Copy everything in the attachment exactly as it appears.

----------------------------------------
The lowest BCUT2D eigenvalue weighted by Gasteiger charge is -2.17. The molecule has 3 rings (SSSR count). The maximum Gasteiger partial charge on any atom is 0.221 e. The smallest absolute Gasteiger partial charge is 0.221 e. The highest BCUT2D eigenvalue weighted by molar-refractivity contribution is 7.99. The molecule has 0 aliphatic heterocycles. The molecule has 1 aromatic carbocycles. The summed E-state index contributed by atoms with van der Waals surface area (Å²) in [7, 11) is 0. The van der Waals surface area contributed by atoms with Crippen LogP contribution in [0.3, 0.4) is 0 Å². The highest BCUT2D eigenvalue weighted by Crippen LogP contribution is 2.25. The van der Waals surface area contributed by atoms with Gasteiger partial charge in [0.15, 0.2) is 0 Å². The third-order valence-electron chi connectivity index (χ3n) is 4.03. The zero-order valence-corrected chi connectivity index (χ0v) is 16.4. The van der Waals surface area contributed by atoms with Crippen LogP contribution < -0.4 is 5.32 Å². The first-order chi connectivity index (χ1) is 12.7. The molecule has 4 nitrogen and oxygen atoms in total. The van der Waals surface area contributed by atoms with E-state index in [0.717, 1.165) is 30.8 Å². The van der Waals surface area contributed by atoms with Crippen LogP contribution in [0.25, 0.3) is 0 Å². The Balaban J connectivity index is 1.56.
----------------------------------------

The lowest BCUT2D eigenvalue weighted by Gasteiger charge is -2.17. The molecule has 3 rings (SSSR count). The maximum Gasteiger partial charge on any atom is 0.221 e. The smallest absolute Gasteiger partial charge is 0.221 e. The highest BCUT2D eigenvalue weighted by molar-refractivity contribution is 7.99. The molecule has 0 aliphatic heterocycles. The molecule has 1 aromatic carbocycles. The summed E-state index contributed by atoms with van der Waals surface area (Å²) in [7, 11) is 0. The van der Waals surface area contributed by atoms with Crippen LogP contribution in [0.3, 0.4) is 0 Å². The highest BCUT2D eigenvalue weighted by Crippen LogP contribution is 2.25. The van der Waals surface area contributed by atoms with Gasteiger partial charge in [0.15, 0.2) is 0 Å². The third-order valence-electron chi connectivity index (χ3n) is 4.03. The zero-order valence-corrected chi connectivity index (χ0v) is 16.4. The van der Waals surface area contributed by atoms with Crippen LogP contribution < -0.4 is 5.32 Å². The first-order chi connectivity index (χ1) is 12.7. The molecule has 4 nitrogen and oxygen atoms in total. The van der Waals surface area contributed by atoms with E-state index in [0.717, 1.165) is 30.8 Å². The van der Waals surface area contributed by atoms with Crippen LogP contribution in [0.25, 0.3) is 0 Å². The Balaban J connectivity index is 1.56.